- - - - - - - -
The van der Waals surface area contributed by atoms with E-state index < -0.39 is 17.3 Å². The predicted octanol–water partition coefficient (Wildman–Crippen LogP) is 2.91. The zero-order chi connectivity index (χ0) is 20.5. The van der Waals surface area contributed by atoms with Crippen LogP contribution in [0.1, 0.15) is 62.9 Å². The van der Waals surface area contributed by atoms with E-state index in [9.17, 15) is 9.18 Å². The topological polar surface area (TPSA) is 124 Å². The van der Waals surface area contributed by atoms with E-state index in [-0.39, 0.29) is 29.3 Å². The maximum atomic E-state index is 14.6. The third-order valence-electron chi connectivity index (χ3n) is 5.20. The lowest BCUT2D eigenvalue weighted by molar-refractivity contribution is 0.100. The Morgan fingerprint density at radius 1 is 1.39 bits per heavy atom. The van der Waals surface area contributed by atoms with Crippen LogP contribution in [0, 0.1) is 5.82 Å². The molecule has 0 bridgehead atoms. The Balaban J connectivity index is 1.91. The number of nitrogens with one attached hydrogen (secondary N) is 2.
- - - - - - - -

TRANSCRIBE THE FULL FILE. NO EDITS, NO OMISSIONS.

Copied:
The van der Waals surface area contributed by atoms with E-state index < -0.39 is 17.3 Å². The predicted octanol–water partition coefficient (Wildman–Crippen LogP) is 2.91. The zero-order chi connectivity index (χ0) is 20.5. The van der Waals surface area contributed by atoms with Crippen LogP contribution in [0.1, 0.15) is 62.9 Å². The van der Waals surface area contributed by atoms with E-state index in [9.17, 15) is 9.18 Å². The topological polar surface area (TPSA) is 124 Å². The van der Waals surface area contributed by atoms with E-state index in [-0.39, 0.29) is 29.3 Å². The maximum atomic E-state index is 14.6. The third-order valence-electron chi connectivity index (χ3n) is 5.20. The lowest BCUT2D eigenvalue weighted by molar-refractivity contribution is 0.100. The Morgan fingerprint density at radius 1 is 1.39 bits per heavy atom. The van der Waals surface area contributed by atoms with Crippen LogP contribution in [0, 0.1) is 5.82 Å². The molecule has 0 bridgehead atoms. The Balaban J connectivity index is 1.91. The number of nitrogens with one attached hydrogen (secondary N) is 2.